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No key for the software lock

No key for the software lock
  • United Kingdom
  • Technology, Media and Telecoms


Blade v Reynolds & Reynolds [2018] EWHC 497 (Ch)


Reynolds & Reynolds (R&R) licensed certain enterprise management software to Blade. A dispute arose regarding unpaid fees and R&R remotely applied a lock to the software, so that Blade could not use the software or associated data. Blade applied to the English High Court for an interim mandatory injunction to require R&R to remove the lock and provide access to the software and data. The application failed and the lock remained.

What happened?

Blade had licensed certain enterprise software from R&R since 2006. In 2014, the parties agreed an amendment to that agreement. In 2016, Blade entered into a new agreement with an alternative supplier of enterprise software. Blade contacted R&R and sought to terminate its agreement, R&R alleged that the 2014 amendment obliged Blade to continue paying licence fees until at least 2019. Blade refused to continue to pay, R&R alleged repudiatory breach, accepted the repudiation and terminated the agreement. In 2017, and given the unpaid fees, R&R applied a remote lock to the software, which precluded Blade’s use of the software and access to the associated data. In early 2018, Blade applied for an interim mandatory injunction for R&R to provide Blade with access to the software and the data.

Blade’s application failed. In reaching its decision, the Court considered the well-known test for interim injunctions established by American Cyanamid Co v Ethicom Ltd [1975] AC 396 and, because the application was for a mandatory injunction in particular, the test established by Zockoll Group Ltd v Mercury Communications Ltd [1997] EWCA Civ 2317, [1998] 1 FSR 354.

Applying those tests in turn, the Court found:

  1. Was there a serious issue to be tried? Yes. The parties agreed that there was (i.e. whether there had been a unilateral mistake in relation to the terms of the 2014 amendment).

  2. Were damages an adequate remedy? Yes. Blade produced evidence that it was being exposed to unqualifiable damage because it could not access its own data, accounting and corporate data in particular, but could not establish that it was irreparable harm that could not be compensated in damages. A factor in the Court’s determination on this point was that the data was historic. Blade could access current data through its new software.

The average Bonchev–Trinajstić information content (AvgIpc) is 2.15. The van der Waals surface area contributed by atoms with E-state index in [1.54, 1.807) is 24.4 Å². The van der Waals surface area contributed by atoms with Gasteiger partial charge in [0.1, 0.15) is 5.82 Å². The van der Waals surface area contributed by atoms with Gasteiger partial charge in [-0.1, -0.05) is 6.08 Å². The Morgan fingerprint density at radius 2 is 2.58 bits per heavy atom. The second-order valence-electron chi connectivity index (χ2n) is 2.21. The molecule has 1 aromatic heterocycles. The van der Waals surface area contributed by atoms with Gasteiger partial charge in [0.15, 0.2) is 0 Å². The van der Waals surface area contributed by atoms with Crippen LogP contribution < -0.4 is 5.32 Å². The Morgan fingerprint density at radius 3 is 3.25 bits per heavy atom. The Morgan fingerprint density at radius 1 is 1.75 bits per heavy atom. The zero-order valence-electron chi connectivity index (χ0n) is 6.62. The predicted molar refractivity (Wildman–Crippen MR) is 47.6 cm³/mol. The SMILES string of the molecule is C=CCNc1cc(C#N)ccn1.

3. Where does the balance of convenience lie? Ordinarily if damages are found to be adequate, then the Court does not need to consider this question. However, the Court went on to consider this question in case it was found, on appeal, to be wrong as to damages being adequate. The Court concluded that the least risk of injustice was in refusing the application. In order to determine the balance of convenience, the Court considered the four propositions in Zockoll (see a-d below). 

    • Which course is likely to involve the least risk of injustice of it turns out to be ‘wrong’? This was stated as being the over-riding consideration.

    • An order which requires a party to take positive action may well carry greater risk of injustice if it has been wrongly made than an order which merely prohibits action, thereby preserving the status quo. The status quo was found to be the software as locked.

    • Does the Court feel a high degree of assurance that the claimant will be able to establish its case at trial? Whilst not making a determination on the issue in dispute, the Court found that it did not have a high degree of assurance that Blade would succeed at trial.

    • Even where the Court does not feel a high degree of assurance, are there circumstances in which it is appropriate to make the order? (i.e. does the risk of injustice in refusing to grant an order outweigh the risk of injustice if it is ordered?). The Court considered here the issue of delay. The Court found that it was unacceptable that Blade waited for a period of nearly 6 months before making its application. Delay was also a fundamental consideration for the Court in Lebara Mobile Ltd and others v Lycamobile UK Ltd and others [2015] EWHC 3318 (Ch) (“Lebara Mobile”), our report on which can be found here. The Court also considered R&R’s open offer to provide access for payment of the monies owed (which could have been reclaimed in due course).


Remote locking of software is nothing new and proved to be an effective tool for the licensor in this case. Had the impact of the lock been more catastrophic for the ongoing operation of Blade’s business then, assuming that there was a serious issue to be tried and that this issue meant that the Court had a high degree of assurance that Blade would succeed at trial, then the Court would have likely granted the order sought.

However, plainly, a licensee does not want to be in this position and so it is important for licensees to specify in the licence agreement whether or not the licensor has a right to remotely access the software (the software in this case was on Blade’s premises) and, if it does have remote access, the terms of such access should be clear in the contract.